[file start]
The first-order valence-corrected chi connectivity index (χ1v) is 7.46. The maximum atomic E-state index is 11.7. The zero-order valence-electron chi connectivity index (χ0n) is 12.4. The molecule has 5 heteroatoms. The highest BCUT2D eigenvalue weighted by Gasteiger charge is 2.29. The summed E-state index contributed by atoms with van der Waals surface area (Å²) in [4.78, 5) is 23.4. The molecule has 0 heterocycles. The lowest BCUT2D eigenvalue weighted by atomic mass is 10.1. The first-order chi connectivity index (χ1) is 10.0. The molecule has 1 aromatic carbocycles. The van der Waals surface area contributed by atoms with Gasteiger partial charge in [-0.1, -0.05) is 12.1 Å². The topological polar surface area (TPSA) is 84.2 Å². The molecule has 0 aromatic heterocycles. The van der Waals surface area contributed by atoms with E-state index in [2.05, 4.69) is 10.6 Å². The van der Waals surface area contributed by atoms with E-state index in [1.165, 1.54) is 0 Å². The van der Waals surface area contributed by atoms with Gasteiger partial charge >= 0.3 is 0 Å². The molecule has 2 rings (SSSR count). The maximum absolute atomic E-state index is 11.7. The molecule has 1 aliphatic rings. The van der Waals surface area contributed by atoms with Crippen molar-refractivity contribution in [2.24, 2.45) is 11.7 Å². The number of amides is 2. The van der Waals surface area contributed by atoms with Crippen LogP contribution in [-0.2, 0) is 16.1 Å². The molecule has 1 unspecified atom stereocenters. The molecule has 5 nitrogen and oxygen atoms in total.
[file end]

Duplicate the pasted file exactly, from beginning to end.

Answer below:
The first-order valence-corrected chi connectivity index (χ1v) is 7.46. The maximum atomic E-state index is 11.7. The zero-order valence-electron chi connectivity index (χ0n) is 12.4. The molecule has 5 heteroatoms. The highest BCUT2D eigenvalue weighted by Gasteiger charge is 2.29. The summed E-state index contributed by atoms with van der Waals surface area (Å²) in [4.78, 5) is 23.4. The molecule has 0 heterocycles. The lowest BCUT2D eigenvalue weighted by atomic mass is 10.1. The first-order chi connectivity index (χ1) is 10.0. The molecule has 1 aromatic carbocycles. The van der Waals surface area contributed by atoms with Gasteiger partial charge in [-0.1, -0.05) is 12.1 Å². The topological polar surface area (TPSA) is 84.2 Å². The molecule has 0 aromatic heterocycles. The van der Waals surface area contributed by atoms with E-state index in [2.05, 4.69) is 10.6 Å². The van der Waals surface area contributed by atoms with E-state index in [1.165, 1.54) is 0 Å². The van der Waals surface area contributed by atoms with Gasteiger partial charge >= 0.3 is 0 Å². The molecule has 2 rings (SSSR count). The maximum absolute atomic E-state index is 11.7. The molecule has 1 aliphatic rings. The van der Waals surface area contributed by atoms with Crippen molar-refractivity contribution in [2.24, 2.45) is 11.7 Å². The number of amides is 2. The van der Waals surface area contributed by atoms with Crippen LogP contribution in [-0.2, 0) is 16.1 Å². The molecule has 1 unspecified atom stereocenters. The molecule has 5 nitrogen and oxygen atoms in total.